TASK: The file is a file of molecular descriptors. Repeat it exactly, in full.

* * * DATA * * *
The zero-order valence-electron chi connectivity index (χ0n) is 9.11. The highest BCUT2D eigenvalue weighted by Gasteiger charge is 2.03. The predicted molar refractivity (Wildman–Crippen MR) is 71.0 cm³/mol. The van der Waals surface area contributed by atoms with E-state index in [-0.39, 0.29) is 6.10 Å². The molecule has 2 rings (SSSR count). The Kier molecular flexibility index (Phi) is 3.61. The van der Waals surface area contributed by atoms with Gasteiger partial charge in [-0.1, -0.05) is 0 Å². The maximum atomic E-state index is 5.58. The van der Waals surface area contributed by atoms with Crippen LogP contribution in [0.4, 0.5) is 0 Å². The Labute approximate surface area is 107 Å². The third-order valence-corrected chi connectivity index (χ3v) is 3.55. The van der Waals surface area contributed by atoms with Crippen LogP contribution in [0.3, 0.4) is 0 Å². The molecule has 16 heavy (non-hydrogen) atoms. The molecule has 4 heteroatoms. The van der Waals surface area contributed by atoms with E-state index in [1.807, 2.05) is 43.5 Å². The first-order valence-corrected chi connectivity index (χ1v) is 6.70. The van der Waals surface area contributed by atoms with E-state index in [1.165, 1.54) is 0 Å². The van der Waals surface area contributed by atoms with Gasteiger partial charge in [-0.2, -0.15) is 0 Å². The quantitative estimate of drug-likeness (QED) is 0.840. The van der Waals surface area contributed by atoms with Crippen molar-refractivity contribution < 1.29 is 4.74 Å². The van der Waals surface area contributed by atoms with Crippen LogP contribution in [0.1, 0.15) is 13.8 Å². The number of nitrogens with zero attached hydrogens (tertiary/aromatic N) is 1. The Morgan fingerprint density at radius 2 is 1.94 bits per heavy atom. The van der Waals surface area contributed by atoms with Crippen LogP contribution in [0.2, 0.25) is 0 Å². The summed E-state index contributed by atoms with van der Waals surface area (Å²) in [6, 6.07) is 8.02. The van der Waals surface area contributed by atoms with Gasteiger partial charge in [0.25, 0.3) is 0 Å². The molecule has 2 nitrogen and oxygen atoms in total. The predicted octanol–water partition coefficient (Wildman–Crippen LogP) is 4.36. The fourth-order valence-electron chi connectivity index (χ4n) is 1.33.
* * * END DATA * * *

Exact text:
The zero-order valence-electron chi connectivity index (χ0n) is 9.11. The highest BCUT2D eigenvalue weighted by Gasteiger charge is 2.03. The predicted molar refractivity (Wildman–Crippen MR) is 71.0 cm³/mol. The van der Waals surface area contributed by atoms with E-state index in [-0.39, 0.29) is 6.10 Å². The molecule has 2 rings (SSSR count). The Kier molecular flexibility index (Phi) is 3.61. The van der Waals surface area contributed by atoms with Gasteiger partial charge in [-0.1, -0.05) is 0 Å². The maximum atomic E-state index is 5.58. The van der Waals surface area contributed by atoms with Crippen LogP contribution in [0.4, 0.5) is 0 Å². The Labute approximate surface area is 107 Å². The third-order valence-corrected chi connectivity index (χ3v) is 3.55. The van der Waals surface area contributed by atoms with Crippen LogP contribution in [0.3, 0.4) is 0 Å². The molecule has 16 heavy (non-hydrogen) atoms. The molecule has 4 heteroatoms. The van der Waals surface area contributed by atoms with E-state index in [1.807, 2.05) is 43.5 Å². The first-order valence-corrected chi connectivity index (χ1v) is 6.70. The van der Waals surface area contributed by atoms with E-state index in [1.165, 1.54) is 0 Å². The van der Waals surface area contributed by atoms with Gasteiger partial charge in [-0.2, -0.15) is 0 Å². The quantitative estimate of drug-likeness (QED) is 0.840. The van der Waals surface area contributed by atoms with Crippen molar-refractivity contribution < 1.29 is 4.74 Å². The van der Waals surface area contributed by atoms with Crippen LogP contribution in [0.1, 0.15) is 13.8 Å². The number of nitrogens with zero attached hydrogens (tertiary/aromatic N) is 1. The Morgan fingerprint density at radius 2 is 1.94 bits per heavy atom. The van der Waals surface area contributed by atoms with Crippen LogP contribution in [0.2, 0.25) is 0 Å². The summed E-state index contributed by atoms with van der Waals surface area (Å²) in [6, 6.07) is 8.02. The van der Waals surface area contributed by atoms with Gasteiger partial charge in [0.25, 0.3) is 0 Å². The molecule has 2 nitrogen and oxygen atoms in total. The predicted octanol–water partition coefficient (Wildman–Crippen LogP) is 4.36. The fourth-order valence-electron chi connectivity index (χ4n) is 1.33.